In http://ideas.repec.org/a/eee/ejores/v158y2004i1p46-55.html a simple MIP formulation is shown that enumerates all non-dominated solutions in a multi-objective integer programming model. As usual, it is instructive to see if we can reproduce the results. It was not difficult to verify the results by coding the algorithm in GAMS. Actually in GAMS it is quite easy to add the additional constraints using dynamic sets. I am sure this is much more compact (and easier to write) than the C code mentioned in the paper.

In this experiment we test the simple MOIP:

max x

_{1}− 2x_{2}

max -x_{1}+3x_{2}

x_{1}− 2x_{2}≤ 0

x1,x2 ∈ {0,1,2}

$ontext

*This algorithm finds non-dominated solutions of an integer programming model. *

*Erwin Kalvelagen, erwin@amsterdamoptimization.com, feb 2010.*

*Reference:*

*Sylva, Crema: "A method for finding the set of non-dominated vectors for multiple*

*objective integer linear programs", EJOR 158 (2004), 46-55.*

$offtext

**set**i 'variables' /i1,i2/

k 'objectives' /k1,k2/

;

**parameters**

f(k) 'minimal improvement' /k1 1, k2 1/

lambda(k) 'initial weights' /k1 4, k2 3/

M(k) 'big-M' /k1 4, k2 2/

xup 'upperbounds' /i1 2, i2 2/

;

**table**C(k,i) 'cost coefficients'

i1 i2

k1 1 -2

k2 -1 3

;

**integer**

**variables**x(i);

x.up(i) = xup(i);

**variables**zw,z(k);

**equations**

obj(k),e,wobj;

obj(k).. z(k) =e=

**sum**(i, c(k,i)*x(i));

e.. x('i1')-2*x('i2') =L= 0;

wobj.. zw =e=

**sum**(k, lambda(k)*z(k));

***

** this mip is just for checking (we don't use it in the algorithm)*

***

**option**optcr=0;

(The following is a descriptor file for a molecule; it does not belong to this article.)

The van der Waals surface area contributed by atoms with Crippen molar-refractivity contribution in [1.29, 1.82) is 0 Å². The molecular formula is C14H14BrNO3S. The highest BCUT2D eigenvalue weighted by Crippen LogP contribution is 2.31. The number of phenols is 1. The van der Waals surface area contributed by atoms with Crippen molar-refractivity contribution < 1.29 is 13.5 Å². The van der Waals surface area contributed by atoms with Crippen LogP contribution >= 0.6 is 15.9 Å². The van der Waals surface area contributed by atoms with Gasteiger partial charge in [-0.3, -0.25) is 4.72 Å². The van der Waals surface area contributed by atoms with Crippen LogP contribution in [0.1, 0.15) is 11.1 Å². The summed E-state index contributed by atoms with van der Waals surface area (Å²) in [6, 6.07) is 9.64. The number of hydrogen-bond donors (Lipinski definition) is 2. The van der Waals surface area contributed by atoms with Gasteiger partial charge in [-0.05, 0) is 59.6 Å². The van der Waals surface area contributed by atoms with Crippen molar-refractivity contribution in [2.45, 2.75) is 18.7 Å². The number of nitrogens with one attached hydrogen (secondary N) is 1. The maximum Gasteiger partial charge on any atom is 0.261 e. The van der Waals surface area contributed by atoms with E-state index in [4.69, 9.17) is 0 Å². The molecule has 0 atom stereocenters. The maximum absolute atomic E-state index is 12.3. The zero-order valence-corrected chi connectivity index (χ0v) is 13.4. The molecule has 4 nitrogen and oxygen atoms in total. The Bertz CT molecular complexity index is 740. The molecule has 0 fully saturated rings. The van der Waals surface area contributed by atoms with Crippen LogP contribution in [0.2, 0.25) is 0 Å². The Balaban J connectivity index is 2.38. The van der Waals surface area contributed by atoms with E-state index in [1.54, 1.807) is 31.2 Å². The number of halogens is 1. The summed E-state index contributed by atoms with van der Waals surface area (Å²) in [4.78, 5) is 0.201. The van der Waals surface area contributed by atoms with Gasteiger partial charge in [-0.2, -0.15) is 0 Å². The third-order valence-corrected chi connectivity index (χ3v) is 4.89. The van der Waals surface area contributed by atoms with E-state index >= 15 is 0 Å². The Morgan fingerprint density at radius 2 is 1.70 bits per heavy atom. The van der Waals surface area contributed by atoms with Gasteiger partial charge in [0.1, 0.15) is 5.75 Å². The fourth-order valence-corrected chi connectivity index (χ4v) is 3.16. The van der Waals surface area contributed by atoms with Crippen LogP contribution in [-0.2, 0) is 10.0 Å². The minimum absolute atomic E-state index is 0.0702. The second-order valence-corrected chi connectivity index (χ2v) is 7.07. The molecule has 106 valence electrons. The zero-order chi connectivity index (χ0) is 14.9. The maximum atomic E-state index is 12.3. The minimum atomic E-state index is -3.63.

**model**m1 /obj,wobj,e/;

**solve**m1 using mip maximizing zw;

**parameter**sols(*,*);

sols('MIP',i)=x.l(i);

sols('MIP',k)=z.l(k);

**display**sols;

***

** here we use the algorithm: find solutions that are not worse in all objectives*

** than previously found solutions.*

***

**set**

tall /t1*t100/

t(tall) 'dynamic set'

;

**binary**

**variable**y(tall,k);

**equations**

nondominance(tall,k) 'solution not dominated by earlier solutions'

county(tall) 'count number of y-s'

;

**parameter**zmem(tall,k) 'memory';

nondominance(t,k).. z(k) =g= (zmem(t,k)+f(k))*y(t,k) - M(k)*(1-y(t,k));

county(t)..

**sum**(k, y(t,k)) =g= 1;

**model**m2 /obj,wobj,e,nondominance,county/;

t(tall) =

**no**;

zmem(tall,k) = 0;

**option**limrow=0;

**option**limcol=0;

m2.solprint=2;

m2.solvelink=2;

**alias**(iter,tall);

**scalar**ok /1/;

**loop**(iter$ok,

**solve**m2 using mip maximizing zw;

**if**(m2.modelstat = 1,

t(iter) =

**yes**;

zmem(iter,k) = z.l(k);

sols(iter,i)=x.l(i);

sols(iter,k)=z.l(k);

**else**

ok = 0;

);

);

**display**sols;

The reported five solutions correspond to the results reported in the paper:

---- 114 PARAMETER sols i1 i2 k1 k2 MIP 2.000 2.000 -2.000 4.000 |

(The line with MIP results can be ignored as that is not part of the algorithm).

This method can work using a good MIP solver with moderate size problems.

Some notes:

- We can streamline this a bit for zero-one models. Especially in combination with cuts that prevent same solutions.
- In that case we just can do
- z
_{k}≥ z^{*}_{t,k}− M_{k}(1 − y_{t,k}) - ∑
_{k}y_{t,k}≥ 1 - + a cut of the form : ∑
_{i ∈ P(t)}x_{i}− ∑_{i ∈ N(t)}x_{i}≤ |P(t)| − 1

- z
- This would also relax the assumption in the paper that all cost-coefficients are integer valued (c
_{i}∈ Z) - This approach seemed to work ok for some larger test data with more objectives.
- The M
_{k}'s can be found automatically by running some models so a bounding box is found. - Although this method uses weights, they are not very important, as long as they are nonzero. I.e. a weight of all ones is perfectly appropriate for this algorithm.
- A modeling language that allows loops and multiple solves is in an advantage here. A system that allows only to model one instance of a model, will have troubles to implement these “mini-algorithms” in a clean way.
- A subsequent paper by the authors describes a way to generate not all, but well-dispersed non-dominated solutions. For larger problems where all non-dominated solutions are not possible to find quickly, this may be good approach.

## No comments:

## Post a Comment